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Greaney Surname Ancestry Results

Our indexes 1000-1999 include entries for the spelling 'greaney'. In the period you have requested, we have the following 18 records (displaying 1 to 10): 

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Irish Insolvents (1844)
Insolvency notices for Ireland: insolvency often caused people to restart their lives elsewhere, so these are an important source for lost links, especially for emigrants

GREANEY. Cost: £6.00. Add to basket

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Irish Insolvents
 (1844)
National ArchivesResidents of Dacre Street, Westminster (1851)
In the 1851 census, Westminster superintendent registrar's district, St Margaret's registrar's district, enumeration district 7 comprised part of St Margaret's parish and St Margaret's ecclesiastical district in the city of Westminster. HO 107/1480

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Residents of Dacre Street, Westminster
 (1851)
National ArchivesPersons of standing recommending London police recruits (1843-1857)
The Metropolitan Police Register of Joiners (MEPO 4/334) lists policemen joining the force 1 January 1843 to 1 April 1857 (warrant numbers 19893 to 35804). The register is alphabetical, in so far as the recruits are listed chronologically grouped under first letter of surname. It gives Date of Appointment, Name, Number of Warrant, Cause of Removal from Force (resigned, dismissed, promoted or died), and Date of Removal. Although the register was closed for new entrants at the end of 1842, the details of removals were always recorded, some being twenty or more years later. Those recruits not formerly in the police, the army, or some government department, were required to provide (normally) at least two letters of recommendation from persons of standing, and details of these are entered on the facing pages. Where a recruit was only recently arrived in the metropolis, the names and addresses of the recommenders can be invaluable for tracing where he came from. Those recruits not formerly in the police, the army, or some government department, were required to provide (normally) at least two letters of recommendation from persons of standing, and details of these are entered on the facing pages: the names in these are indexed here (the police recruits are indexed separately and not included here). Recruits transferred from other forces or rejoining the force did not normally need recommendations - in the latter case, former warrant numbers are given - but some recommendations are from police inspectors, even other constables. Recruits coming from the army sometimes have general military certificates of good conduct, but most often have a letter from their former commanding officer; recruits recommended by government departments (most often the Home Office) similarly have letters from the head of department. But the great majority of the names and addresses in these pages are of respectable citizens having some sort of personal acquaintance with the recruit. Where more than two recommendations were provided, the clerk would only record one or two, with the words 'and others'. Tradesmen are sometimes identified as such by their occupations; there are some gentry. Although the bulk of these names are from London and the home counties, a scattering are from further afield throughout Britain and Ireland.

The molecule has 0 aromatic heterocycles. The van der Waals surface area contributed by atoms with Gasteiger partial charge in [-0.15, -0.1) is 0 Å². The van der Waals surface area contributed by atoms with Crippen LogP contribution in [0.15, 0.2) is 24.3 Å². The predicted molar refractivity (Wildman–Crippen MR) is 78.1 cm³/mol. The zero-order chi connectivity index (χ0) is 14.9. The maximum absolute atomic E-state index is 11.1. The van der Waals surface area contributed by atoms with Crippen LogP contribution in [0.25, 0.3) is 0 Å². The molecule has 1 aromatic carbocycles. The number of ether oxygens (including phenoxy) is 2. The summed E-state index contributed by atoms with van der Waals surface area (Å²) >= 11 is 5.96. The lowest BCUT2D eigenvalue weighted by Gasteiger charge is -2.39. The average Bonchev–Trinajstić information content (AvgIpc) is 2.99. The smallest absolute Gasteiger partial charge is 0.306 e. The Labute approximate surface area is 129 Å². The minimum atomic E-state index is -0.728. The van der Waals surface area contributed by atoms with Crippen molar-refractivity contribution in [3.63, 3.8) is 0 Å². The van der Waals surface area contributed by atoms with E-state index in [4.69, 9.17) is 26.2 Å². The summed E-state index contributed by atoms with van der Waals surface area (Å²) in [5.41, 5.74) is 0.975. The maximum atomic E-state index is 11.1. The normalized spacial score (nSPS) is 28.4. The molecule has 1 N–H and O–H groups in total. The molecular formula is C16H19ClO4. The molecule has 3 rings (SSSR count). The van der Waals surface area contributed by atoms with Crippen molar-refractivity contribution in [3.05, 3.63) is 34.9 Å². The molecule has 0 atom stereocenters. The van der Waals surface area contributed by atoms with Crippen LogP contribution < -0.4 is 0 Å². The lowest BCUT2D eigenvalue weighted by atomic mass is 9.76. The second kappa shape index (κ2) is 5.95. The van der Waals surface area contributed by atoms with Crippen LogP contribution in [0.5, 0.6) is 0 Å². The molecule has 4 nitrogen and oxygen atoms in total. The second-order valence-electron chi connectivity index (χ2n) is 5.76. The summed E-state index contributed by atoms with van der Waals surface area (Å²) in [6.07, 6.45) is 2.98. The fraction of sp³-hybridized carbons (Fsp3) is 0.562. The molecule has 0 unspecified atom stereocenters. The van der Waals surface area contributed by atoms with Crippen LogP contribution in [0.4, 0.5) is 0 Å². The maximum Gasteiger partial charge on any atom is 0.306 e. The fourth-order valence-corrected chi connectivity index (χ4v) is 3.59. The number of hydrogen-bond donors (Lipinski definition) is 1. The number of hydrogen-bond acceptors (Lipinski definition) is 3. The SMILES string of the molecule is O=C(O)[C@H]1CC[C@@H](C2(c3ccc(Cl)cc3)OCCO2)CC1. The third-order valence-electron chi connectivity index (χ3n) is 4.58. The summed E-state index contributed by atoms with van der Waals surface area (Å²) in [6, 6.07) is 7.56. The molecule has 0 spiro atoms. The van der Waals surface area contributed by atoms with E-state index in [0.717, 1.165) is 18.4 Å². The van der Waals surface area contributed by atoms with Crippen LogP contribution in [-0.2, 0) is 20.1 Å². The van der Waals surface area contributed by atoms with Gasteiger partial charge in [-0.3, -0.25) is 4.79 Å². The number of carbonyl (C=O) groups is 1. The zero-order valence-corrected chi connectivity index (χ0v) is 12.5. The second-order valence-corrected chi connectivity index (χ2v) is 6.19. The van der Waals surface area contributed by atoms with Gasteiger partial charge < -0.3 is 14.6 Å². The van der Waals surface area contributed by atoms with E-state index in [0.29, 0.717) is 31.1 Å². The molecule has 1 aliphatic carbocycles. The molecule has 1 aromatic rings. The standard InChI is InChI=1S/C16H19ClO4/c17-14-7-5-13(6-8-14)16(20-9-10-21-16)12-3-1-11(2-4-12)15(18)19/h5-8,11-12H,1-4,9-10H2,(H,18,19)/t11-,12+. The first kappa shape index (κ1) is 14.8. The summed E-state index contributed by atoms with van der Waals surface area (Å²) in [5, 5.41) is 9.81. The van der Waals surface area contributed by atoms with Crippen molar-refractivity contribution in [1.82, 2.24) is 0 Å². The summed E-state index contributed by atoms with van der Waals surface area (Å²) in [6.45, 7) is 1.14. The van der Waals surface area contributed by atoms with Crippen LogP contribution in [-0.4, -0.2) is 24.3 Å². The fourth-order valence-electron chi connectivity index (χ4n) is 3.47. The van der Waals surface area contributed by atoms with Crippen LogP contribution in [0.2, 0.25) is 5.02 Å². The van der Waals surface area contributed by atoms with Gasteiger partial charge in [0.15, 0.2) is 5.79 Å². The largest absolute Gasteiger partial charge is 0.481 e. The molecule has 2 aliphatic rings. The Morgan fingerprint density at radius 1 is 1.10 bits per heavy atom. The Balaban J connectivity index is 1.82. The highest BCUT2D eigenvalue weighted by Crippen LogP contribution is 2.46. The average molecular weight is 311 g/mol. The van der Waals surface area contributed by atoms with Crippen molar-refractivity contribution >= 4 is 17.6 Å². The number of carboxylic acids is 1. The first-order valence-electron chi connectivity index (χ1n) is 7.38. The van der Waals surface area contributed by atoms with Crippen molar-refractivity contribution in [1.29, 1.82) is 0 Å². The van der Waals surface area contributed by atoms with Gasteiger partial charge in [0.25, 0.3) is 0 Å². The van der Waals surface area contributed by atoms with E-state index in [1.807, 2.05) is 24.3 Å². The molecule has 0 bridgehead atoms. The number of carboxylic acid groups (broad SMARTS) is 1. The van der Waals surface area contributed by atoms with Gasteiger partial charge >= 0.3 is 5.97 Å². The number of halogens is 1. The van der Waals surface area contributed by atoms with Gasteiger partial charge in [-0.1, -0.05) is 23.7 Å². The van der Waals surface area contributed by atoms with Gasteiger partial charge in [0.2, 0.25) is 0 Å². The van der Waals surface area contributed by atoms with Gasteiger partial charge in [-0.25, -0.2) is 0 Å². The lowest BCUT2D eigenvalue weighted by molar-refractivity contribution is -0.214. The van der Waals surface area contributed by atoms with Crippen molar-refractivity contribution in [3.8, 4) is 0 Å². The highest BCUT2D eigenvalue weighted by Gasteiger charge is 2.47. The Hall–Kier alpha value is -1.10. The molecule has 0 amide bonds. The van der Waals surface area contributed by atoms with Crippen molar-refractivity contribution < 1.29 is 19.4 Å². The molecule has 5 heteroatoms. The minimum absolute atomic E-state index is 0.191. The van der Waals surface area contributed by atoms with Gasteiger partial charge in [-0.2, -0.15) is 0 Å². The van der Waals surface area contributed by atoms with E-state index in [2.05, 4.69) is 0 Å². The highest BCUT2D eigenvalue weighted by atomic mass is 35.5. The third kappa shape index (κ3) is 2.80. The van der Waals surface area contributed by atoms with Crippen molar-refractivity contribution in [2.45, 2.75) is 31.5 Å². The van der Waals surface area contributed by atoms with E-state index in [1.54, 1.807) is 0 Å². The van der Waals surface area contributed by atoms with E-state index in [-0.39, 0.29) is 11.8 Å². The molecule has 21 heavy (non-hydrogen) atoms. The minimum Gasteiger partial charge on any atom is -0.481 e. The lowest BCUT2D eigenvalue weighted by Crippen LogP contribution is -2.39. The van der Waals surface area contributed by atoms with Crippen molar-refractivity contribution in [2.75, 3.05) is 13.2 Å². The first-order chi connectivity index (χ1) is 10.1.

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Persons of standing recommending London police recruits
 (1843-1857)
Victoria Intestates (1861)
The probate courts of the Australian colonies furnished returns of estates of deceased intestates, giving full name, colonial residence, supposed British or foreign residence of family (often unknown, or left blank), amount of the estate and how much had been disbursed and how. The date of death is often stated, and if by accident, suicide or crime. Names were carried forward from return to return until the estate was expended or exhausted.

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Victoria Intestates
 (1861)
National ArchivesOutstanding soldiers of the 101st regiment of Foot (1860-1870)